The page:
It’s service users who feel the true cost of management restructures

It's time local authorities recognised that cutting management posts may save money but it won't keep services safe, says Blair McPherson

Photo: kikkerdirk/Fotolia

How can things go so wrong so quickly? How can a local authority’s services be rated ‘good’ with some outstanding features, but then within the space of three years be considered so ‘inadequate’, that the local authority is named and shamed?

This was seen with Lancashire Council’s children’s services last month following its most recent Ofsted inspection.

Management cull

There could be a number of reasons behind such a turnaround: perhaps senior managers were distracted; it could be the accumulated effect of year-on-year budget cuts; or low staff morale resulting in high turnover; or it could be because of a large number of vacancies and an over reliance on agency staff. In fact, it’s probably a combination of these factors, but one universal cost-cutting measure is still seen in general as having no detrimental effect, the cull of management posts.

Many local authorities have axed one in five, and in some cases one in four, management posts. Adult social care and children’s services have not been exempt from this cull. This cost-cutting, ‘efficiency’ measure is popular with councillors. Politicians think the public sector is overstaffed with managers compared to the private sector.

Unlike when a children’s centre is closed, home care support is removed from older people, or a voluntary group’s funds are cut, no one is going to start a “save our managers” campaign.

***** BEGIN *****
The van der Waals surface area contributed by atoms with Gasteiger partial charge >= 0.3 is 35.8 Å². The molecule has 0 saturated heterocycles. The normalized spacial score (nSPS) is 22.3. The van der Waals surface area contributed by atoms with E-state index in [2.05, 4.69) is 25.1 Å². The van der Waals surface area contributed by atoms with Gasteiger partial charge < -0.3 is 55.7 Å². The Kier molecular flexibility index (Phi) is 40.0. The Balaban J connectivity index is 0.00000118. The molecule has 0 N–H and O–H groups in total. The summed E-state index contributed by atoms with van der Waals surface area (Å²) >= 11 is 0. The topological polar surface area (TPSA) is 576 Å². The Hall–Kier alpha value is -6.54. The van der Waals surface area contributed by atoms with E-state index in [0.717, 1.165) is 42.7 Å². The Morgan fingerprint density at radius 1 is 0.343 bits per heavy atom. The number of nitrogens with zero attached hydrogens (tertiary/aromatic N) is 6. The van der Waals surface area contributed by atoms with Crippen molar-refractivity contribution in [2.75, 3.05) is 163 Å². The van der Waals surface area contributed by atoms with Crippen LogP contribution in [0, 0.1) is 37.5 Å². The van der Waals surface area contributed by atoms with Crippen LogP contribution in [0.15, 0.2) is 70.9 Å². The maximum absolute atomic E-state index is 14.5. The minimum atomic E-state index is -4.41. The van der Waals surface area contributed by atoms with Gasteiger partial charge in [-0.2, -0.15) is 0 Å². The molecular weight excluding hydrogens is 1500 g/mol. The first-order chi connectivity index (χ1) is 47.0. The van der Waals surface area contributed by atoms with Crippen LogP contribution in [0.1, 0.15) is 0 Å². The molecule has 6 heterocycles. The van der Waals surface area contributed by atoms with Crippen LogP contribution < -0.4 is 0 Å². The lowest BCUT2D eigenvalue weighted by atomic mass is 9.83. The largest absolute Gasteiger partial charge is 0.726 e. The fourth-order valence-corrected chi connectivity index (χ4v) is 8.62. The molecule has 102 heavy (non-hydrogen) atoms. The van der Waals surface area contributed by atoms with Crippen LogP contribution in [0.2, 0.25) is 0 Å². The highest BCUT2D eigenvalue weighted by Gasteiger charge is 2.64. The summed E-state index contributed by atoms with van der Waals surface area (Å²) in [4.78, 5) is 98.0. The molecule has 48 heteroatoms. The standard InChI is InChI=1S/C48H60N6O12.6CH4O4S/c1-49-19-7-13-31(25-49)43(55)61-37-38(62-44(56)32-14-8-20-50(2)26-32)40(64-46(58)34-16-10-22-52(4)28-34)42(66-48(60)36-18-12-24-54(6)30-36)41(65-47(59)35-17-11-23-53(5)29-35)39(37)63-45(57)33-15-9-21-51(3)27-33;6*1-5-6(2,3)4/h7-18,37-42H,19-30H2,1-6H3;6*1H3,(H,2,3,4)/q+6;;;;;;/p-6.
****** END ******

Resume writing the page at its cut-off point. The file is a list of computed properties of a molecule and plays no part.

Even social workers are generally not that bothered if a few overpaid managers lose their jobs. And within a short space of time up to 25% of managers go. These are managers from every tier, senior, middle and frontline.

Early retirement

To minimise the number of compulsory redundancies the HR department proposes that all managers in their late 50s and early 60s are encouraged to take early retirement. The state of local authority finance, the uncertain future and the belief that this is a one-off offer unlikely to be repeated results in a big take up. “Great,” says the HR department, “no need for the unpleasantness of compulsory redundancies.”

“Great,” say the council leader and cabinet colleagues, “a popular cut, a more efficient business and the cost of early retirements doesn’t show up on the day-to-day budget.”
The only problem is that the organisation has suddenly and dramatically lost a massive amount of knowledge and experience.

When it comes to child protection, mental health or dementia, or any services for vulnerable adults and children, you want senior managers who know the right questions to ask; middle managers who have the experience and insight to assess which cuts are deliverable and how much work can be given to unqualified staff without unacceptable risks; and you need frontline managers with the time and experience to support and advise social workers dealing with complex cases.

Contributing factor

If you make a senior manager responsible for services that they have no professional background in and no experience of, then you make them over reliant on middle managers. If you let your experienced managers go, have fewer managers but give them a broader ranges of responsibility, give internal promotions to those who are ambitious but relatively inexperienced and are being rewarded for being finance driven rather than practice led, is it any surprise that social workers think their managers are increasingly distant and out of touch?

So, when I read the story about Lancashire Council’s children’s services, it led me to wonder whether the council’s previous enthusiasm for cutting management posts was a contributing factor.
Blair McPherson is a former social worker and director of social services. He is now an author and blogger

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